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Here's my situation....

I have created a repository on GitHub of a project. I worked on the project on a different computer then that which I have created the repository on. I now need to update the GitHub with the changes. I'm working from Android Studio. It seems the only option I have is to either create a new repository. I want to know how to update my old one without having to clone it and modify it then upload changes.

  • "I want to know how to update my old one without having to clone it and modify it then upload changes." How did you start working on it on your second machine if not by cloning it? – Chris Aug 25 '18 at 18:04
  • A back up zip file. – David Kachlon Aug 25 '18 at 18:05
  • Did you try to copy and paste your .git folder and .gitignore file from your Github repository to your newly created folder? – Reaz Murshed Aug 25 '18 at 18:09
  • no.... do u advise this ? – David Kachlon Aug 25 '18 at 18:09
  • Possible duplicate of How do I clone into a non-empty directory? – phd Aug 26 '18 at 21:52
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When you worked on the separate computer did you clone the repo? If so you can just push your changes. If not, you'll need to setup a remote

first init a git repo if your work is not in a git repo git init

then add a remote git remote add origin https://github.com/user/repo.git

use git remote -v to verify

set upstream git remote add upstream

then pull, commit, push your changes now that your remote is setup

https://help.github.com/articles/adding-a-remote/

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make a new git repo on your new PC using git init, this will add your project to a new repo on your machine. add all your source to this new repo using a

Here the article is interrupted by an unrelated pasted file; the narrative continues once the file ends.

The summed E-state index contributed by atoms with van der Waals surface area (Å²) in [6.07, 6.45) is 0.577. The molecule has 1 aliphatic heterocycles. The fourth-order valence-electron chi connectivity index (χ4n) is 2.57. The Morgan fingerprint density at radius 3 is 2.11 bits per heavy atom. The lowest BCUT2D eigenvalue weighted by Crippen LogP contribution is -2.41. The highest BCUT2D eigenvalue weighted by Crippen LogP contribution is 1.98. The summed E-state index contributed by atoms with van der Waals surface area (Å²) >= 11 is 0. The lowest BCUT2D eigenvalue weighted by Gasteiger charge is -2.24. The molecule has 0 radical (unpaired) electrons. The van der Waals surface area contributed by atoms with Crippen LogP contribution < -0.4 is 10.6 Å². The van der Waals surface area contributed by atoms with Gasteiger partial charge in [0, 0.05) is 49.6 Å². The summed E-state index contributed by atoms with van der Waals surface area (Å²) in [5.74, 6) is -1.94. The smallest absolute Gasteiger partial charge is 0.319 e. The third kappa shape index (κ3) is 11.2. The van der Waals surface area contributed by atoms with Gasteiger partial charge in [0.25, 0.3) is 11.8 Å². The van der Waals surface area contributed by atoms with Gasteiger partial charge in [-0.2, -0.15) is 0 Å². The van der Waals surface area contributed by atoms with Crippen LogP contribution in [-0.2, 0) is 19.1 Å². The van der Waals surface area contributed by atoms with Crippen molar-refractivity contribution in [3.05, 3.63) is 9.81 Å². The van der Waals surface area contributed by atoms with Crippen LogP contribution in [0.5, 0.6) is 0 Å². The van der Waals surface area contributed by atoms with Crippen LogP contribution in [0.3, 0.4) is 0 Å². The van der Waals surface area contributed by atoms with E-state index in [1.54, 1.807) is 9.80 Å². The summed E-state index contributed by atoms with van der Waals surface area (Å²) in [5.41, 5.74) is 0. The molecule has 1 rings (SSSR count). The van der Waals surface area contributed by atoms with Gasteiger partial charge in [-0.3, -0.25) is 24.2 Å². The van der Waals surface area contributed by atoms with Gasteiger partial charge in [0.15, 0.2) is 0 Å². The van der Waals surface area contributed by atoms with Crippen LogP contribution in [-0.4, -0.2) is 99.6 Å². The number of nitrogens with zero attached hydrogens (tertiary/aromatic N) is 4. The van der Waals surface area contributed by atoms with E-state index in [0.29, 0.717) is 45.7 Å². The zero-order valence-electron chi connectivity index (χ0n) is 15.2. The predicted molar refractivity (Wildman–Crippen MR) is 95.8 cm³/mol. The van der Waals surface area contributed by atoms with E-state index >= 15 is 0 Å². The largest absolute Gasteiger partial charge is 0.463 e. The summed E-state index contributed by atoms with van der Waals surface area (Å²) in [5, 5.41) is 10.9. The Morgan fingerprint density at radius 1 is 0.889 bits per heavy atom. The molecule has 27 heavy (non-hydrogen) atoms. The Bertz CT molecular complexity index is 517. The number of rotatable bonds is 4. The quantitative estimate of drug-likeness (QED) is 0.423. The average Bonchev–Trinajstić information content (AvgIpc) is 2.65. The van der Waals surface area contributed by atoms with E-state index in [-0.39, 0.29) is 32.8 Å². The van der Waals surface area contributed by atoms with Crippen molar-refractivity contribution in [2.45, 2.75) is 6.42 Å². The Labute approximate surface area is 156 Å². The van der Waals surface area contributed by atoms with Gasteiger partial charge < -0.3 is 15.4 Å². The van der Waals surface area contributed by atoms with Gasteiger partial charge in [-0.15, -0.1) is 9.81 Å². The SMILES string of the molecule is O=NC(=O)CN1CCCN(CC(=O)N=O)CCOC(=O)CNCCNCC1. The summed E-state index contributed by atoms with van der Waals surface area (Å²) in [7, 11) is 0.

git commit -am "whatever description of changes made"

Now checkout a new branch, call it what you like, but something like

`git checkout -b new_work`

should do the trick.

Now switch back to your master branch using git checkout master and connect your repo to your remote git repository on github

git remote add origin https://github.com/user/repo.git

You can set the upstream then using

`git remote add upstream`

Next you pull the remote code into your master branch using

git pull https://github.com/ORIGINAL_OWNER/ORIGINAL_REPOSITORY.git BRANCH_NAME

Now you can merge all your new changes back into the master branch as you would in your normal workflow using

`git merge new_work`

or whatever you called your new branch.

Then push the master back to github using

 `git push`

This approach has the advantage of being able to track all your changes properly and reverse them if needs be or amend update as needed whilst keeping the original code in tact and is the normal workflow for git. Of course in the future you would pull the repo from git before making any changes and you wouldn't have this problem. Hope that helps

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